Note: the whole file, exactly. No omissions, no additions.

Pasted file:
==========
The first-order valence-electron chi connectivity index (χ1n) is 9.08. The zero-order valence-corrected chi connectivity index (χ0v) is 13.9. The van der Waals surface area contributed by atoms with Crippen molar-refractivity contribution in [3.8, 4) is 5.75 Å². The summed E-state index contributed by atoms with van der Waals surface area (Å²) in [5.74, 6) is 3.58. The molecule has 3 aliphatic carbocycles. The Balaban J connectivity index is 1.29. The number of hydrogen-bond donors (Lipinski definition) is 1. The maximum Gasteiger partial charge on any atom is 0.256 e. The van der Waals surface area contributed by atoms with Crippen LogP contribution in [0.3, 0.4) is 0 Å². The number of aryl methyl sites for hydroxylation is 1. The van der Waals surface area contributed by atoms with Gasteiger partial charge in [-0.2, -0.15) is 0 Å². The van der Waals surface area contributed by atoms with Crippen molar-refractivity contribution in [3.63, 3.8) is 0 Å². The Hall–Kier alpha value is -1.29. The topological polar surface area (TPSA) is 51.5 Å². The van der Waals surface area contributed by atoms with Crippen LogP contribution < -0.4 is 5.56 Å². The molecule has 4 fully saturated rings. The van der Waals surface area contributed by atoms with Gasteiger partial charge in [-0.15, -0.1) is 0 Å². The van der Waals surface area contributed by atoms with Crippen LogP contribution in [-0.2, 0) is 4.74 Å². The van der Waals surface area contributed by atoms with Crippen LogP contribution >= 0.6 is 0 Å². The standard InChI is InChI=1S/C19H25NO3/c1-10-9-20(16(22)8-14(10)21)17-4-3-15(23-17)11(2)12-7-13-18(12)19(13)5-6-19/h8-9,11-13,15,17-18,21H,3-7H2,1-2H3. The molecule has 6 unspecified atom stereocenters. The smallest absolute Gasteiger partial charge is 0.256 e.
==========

The first-order valence-electron chi connectivity index (χ1n) is 9.08. The zero-order valence-corrected chi connectivity index (χ0v) is 13.9. The van der Waals surface area contributed by atoms with Crippen molar-refractivity contribution in [3.8, 4) is 5.75 Å². The summed E-state index contributed by atoms with van der Waals surface area (Å²) in [5.74, 6) is 3.58. The molecule has 3 aliphatic carbocycles. The Balaban J connectivity index is 1.29. The number of hydrogen-bond donors (Lipinski definition) is 1. The maximum Gasteiger partial charge on any atom is 0.256 e. The van der Waals surface area contributed by atoms with Crippen LogP contribution in [0.3, 0.4) is 0 Å². The number of aryl methyl sites for hydroxylation is 1. The van der Waals surface area contributed by atoms with Gasteiger partial charge in [-0.2, -0.15) is 0 Å². The van der Waals surface area contributed by atoms with Crippen molar-refractivity contribution in [3.63, 3.8) is 0 Å². The Hall–Kier alpha value is -1.29. The topological polar surface area (TPSA) is 51.5 Å². The van der Waals surface area contributed by atoms with Crippen LogP contribution < -0.4 is 5.56 Å². The molecule has 4 fully saturated rings. The van der Waals surface area contributed by atoms with Gasteiger partial charge in [-0.15, -0.1) is 0 Å². The van der Waals surface area contributed by atoms with Crippen LogP contribution in [-0.2, 0) is 4.74 Å². The van der Waals surface area contributed by atoms with Crippen LogP contribution >= 0.6 is 0 Å². The standard InChI is InChI=1S/C19H25NO3/c1-10-9-20(16(22)8-14(10)21)17-4-3-15(23-17)11(2)12-7-13-18(12)19(13)5-6-19/h8-9,11-13,15,17-18,21H,3-7H2,1-2H3. The molecule has 6 unspecified atom stereocenters. The smallest absolute Gasteiger partial charge is 0.256 e.